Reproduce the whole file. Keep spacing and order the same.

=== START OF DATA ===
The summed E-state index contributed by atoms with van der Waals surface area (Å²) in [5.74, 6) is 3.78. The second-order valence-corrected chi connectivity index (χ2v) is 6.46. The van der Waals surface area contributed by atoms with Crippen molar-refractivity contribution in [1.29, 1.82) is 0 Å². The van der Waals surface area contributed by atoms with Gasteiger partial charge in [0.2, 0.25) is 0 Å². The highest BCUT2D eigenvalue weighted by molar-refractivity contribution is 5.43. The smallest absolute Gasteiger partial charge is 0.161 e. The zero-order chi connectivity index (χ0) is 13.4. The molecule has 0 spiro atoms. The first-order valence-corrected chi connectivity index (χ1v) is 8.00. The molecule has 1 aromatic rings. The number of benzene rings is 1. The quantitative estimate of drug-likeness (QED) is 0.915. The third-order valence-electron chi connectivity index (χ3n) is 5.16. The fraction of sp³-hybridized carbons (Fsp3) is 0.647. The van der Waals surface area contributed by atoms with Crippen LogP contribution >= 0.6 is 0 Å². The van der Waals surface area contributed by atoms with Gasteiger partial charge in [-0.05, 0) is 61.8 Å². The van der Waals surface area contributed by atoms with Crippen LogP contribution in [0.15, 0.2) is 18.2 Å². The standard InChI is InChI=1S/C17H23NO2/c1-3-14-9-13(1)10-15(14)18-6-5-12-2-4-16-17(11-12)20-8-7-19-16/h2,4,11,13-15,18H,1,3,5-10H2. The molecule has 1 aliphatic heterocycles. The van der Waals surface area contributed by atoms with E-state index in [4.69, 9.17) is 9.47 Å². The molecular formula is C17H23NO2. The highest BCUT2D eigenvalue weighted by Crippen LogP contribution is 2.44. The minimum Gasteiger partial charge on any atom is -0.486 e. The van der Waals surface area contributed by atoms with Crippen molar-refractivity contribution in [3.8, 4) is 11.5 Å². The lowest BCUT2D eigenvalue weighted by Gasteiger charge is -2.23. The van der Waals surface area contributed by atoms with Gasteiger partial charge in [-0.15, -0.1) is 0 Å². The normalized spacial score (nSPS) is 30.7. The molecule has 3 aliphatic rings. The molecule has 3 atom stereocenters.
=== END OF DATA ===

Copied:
The summed E-state index contributed by atoms with van der Waals surface area (Å²) in [5.74, 6) is 3.78. The second-order valence-corrected chi connectivity index (χ2v) is 6.46. The van der Waals surface area contributed by atoms with Crippen molar-refractivity contribution in [1.29, 1.82) is 0 Å². The van der Waals surface area contributed by atoms with Gasteiger partial charge in [0.2, 0.25) is 0 Å². The highest BCUT2D eigenvalue weighted by molar-refractivity contribution is 5.43. The smallest absolute Gasteiger partial charge is 0.161 e. The zero-order chi connectivity index (χ0) is 13.4. The molecule has 0 spiro atoms. The first-order valence-corrected chi connectivity index (χ1v) is 8.00. The molecule has 1 aromatic rings. The number of benzene rings is 1. The quantitative estimate of drug-likeness (QED) is 0.915. The third-order valence-electron chi connectivity index (χ3n) is 5.16. The fraction of sp³-hybridized carbons (Fsp3) is 0.647. The van der Waals surface area contributed by atoms with Crippen LogP contribution >= 0.6 is 0 Å². The van der Waals surface area contributed by atoms with Gasteiger partial charge in [-0.05, 0) is 61.8 Å². The van der Waals surface area contributed by atoms with Crippen LogP contribution in [0.15, 0.2) is 18.2 Å². The standard InChI is InChI=1S/C17H23NO2/c1-3-14-9-13(1)10-15(14)18-6-5-12-2-4-16-17(11-12)20-8-7-19-16/h2,4,11,13-15,18H,1,3,5-10H2. The molecule has 1 aliphatic heterocycles. The van der Waals surface area contributed by atoms with E-state index in [4.69, 9.17) is 9.47 Å². The molecular formula is C17H23NO2. The highest BCUT2D eigenvalue weighted by Crippen LogP contribution is 2.44. The minimum Gasteiger partial charge on any atom is -0.486 e. The van der Waals surface area contributed by atoms with Crippen molar-refractivity contribution in [3.8, 4) is 11.5 Å². The lowest BCUT2D eigenvalue weighted by Gasteiger charge is -2.23. The van der Waals surface area contributed by atoms with Gasteiger partial charge in [-0.15, -0.1) is 0 Å². The normalized spacial score (nSPS) is 30.7. The molecule has 3 aliphatic rings. The molecule has 3 atom stereocenters.